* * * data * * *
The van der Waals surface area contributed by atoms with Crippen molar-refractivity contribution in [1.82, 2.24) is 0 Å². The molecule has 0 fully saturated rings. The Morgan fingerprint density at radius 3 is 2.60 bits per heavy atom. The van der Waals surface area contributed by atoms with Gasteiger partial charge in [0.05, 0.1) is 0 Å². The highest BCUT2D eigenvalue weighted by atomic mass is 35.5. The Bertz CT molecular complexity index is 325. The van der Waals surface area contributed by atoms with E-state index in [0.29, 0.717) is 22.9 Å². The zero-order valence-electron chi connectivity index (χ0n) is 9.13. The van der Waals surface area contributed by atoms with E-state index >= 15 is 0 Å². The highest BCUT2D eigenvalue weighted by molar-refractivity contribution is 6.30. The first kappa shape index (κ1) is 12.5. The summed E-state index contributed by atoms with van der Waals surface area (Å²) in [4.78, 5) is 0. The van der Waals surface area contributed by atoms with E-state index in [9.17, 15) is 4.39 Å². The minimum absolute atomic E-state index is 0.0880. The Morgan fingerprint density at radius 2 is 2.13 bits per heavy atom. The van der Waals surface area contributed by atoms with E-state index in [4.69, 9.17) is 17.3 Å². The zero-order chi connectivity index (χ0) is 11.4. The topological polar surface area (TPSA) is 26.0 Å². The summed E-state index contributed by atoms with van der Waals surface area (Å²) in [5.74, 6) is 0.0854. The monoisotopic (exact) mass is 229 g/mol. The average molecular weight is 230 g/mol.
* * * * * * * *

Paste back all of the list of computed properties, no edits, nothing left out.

The van der Waals surface area contributed by atoms with Crippen molar-refractivity contribution in [1.82, 2.24) is 0 Å². The molecule has 0 fully saturated rings. The Morgan fingerprint density at radius 3 is 2.60 bits per heavy atom. The van der Waals surface area contributed by atoms with Gasteiger partial charge in [0.05, 0.1) is 0 Å². The highest BCUT2D eigenvalue weighted by atomic mass is 35.5. The Bertz CT molecular complexity index is 325. The van der Waals surface area contributed by atoms with E-state index in [0.29, 0.717) is 22.9 Å². The zero-order valence-electron chi connectivity index (χ0n) is 9.13. The van der Waals surface area contributed by atoms with E-state index >= 15 is 0 Å². The highest BCUT2D eigenvalue weighted by molar-refractivity contribution is 6.30. The first kappa shape index (κ1) is 12.5. The summed E-state index contributed by atoms with van der Waals surface area (Å²) in [4.78, 5) is 0. The van der Waals surface area contributed by atoms with E-state index in [9.17, 15) is 4.39 Å². The minimum absolute atomic E-state index is 0.0880. The Morgan fingerprint density at radius 2 is 2.13 bits per heavy atom. The van der Waals surface area contributed by atoms with E-state index in [4.69, 9.17) is 17.3 Å². The zero-order chi connectivity index (χ0) is 11.4. The topological polar surface area (TPSA) is 26.0 Å². The summed E-state index contributed by atoms with van der Waals surface area (Å²) in [5.74, 6) is 0.0854. The monoisotopic (exact) mass is 229 g/mol. The average molecular weight is 230 g/mol.